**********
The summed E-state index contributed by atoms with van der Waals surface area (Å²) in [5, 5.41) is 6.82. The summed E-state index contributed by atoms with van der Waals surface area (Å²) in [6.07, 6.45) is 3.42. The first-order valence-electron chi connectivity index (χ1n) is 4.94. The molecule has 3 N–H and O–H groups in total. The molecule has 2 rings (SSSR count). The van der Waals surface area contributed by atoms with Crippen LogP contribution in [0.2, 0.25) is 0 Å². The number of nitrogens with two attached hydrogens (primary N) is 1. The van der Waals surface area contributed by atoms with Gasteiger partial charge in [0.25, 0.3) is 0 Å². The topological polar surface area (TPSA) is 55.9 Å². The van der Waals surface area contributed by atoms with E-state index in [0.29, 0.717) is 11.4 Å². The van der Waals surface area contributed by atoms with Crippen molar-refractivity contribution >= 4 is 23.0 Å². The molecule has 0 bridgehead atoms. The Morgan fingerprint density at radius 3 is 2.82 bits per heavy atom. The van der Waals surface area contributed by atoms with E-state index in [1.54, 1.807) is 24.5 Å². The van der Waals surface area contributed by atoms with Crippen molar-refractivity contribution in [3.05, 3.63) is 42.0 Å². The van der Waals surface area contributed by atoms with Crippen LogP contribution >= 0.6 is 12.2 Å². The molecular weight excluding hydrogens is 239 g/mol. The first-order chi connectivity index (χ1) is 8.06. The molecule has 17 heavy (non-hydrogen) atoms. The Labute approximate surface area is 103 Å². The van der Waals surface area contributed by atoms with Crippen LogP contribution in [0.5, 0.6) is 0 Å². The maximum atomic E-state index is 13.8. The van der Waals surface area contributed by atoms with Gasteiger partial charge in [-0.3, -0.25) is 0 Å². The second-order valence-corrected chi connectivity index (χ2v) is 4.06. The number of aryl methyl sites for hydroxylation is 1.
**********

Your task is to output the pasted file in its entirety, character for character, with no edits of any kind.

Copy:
The summed E-state index contributed by atoms with van der Waals surface area (Å²) in [5, 5.41) is 6.82. The summed E-state index contributed by atoms with van der Waals surface area (Å²) in [6.07, 6.45) is 3.42. The first-order valence-electron chi connectivity index (χ1n) is 4.94. The molecule has 3 N–H and O–H groups in total. The molecule has 2 rings (SSSR count). The van der Waals surface area contributed by atoms with Crippen LogP contribution in [0.2, 0.25) is 0 Å². The number of nitrogens with two attached hydrogens (primary N) is 1. The van der Waals surface area contributed by atoms with Gasteiger partial charge in [0.25, 0.3) is 0 Å². The topological polar surface area (TPSA) is 55.9 Å². The van der Waals surface area contributed by atoms with E-state index in [0.29, 0.717) is 11.4 Å². The van der Waals surface area contributed by atoms with Crippen molar-refractivity contribution >= 4 is 23.0 Å². The molecule has 0 bridgehead atoms. The Morgan fingerprint density at radius 3 is 2.82 bits per heavy atom. The van der Waals surface area contributed by atoms with E-state index in [1.54, 1.807) is 24.5 Å². The van der Waals surface area contributed by atoms with Crippen molar-refractivity contribution in [3.05, 3.63) is 42.0 Å². The van der Waals surface area contributed by atoms with Crippen LogP contribution >= 0.6 is 12.2 Å². The molecular weight excluding hydrogens is 239 g/mol. The first-order chi connectivity index (χ1) is 8.06. The molecule has 17 heavy (non-hydrogen) atoms. The Labute approximate surface area is 103 Å². The van der Waals surface area contributed by atoms with Crippen LogP contribution in [0.5, 0.6) is 0 Å². The maximum atomic E-state index is 13.8. The van der Waals surface area contributed by atoms with Gasteiger partial charge in [-0.3, -0.25) is 0 Å². The second-order valence-corrected chi connectivity index (χ2v) is 4.06. The number of aryl methyl sites for hydroxylation is 1.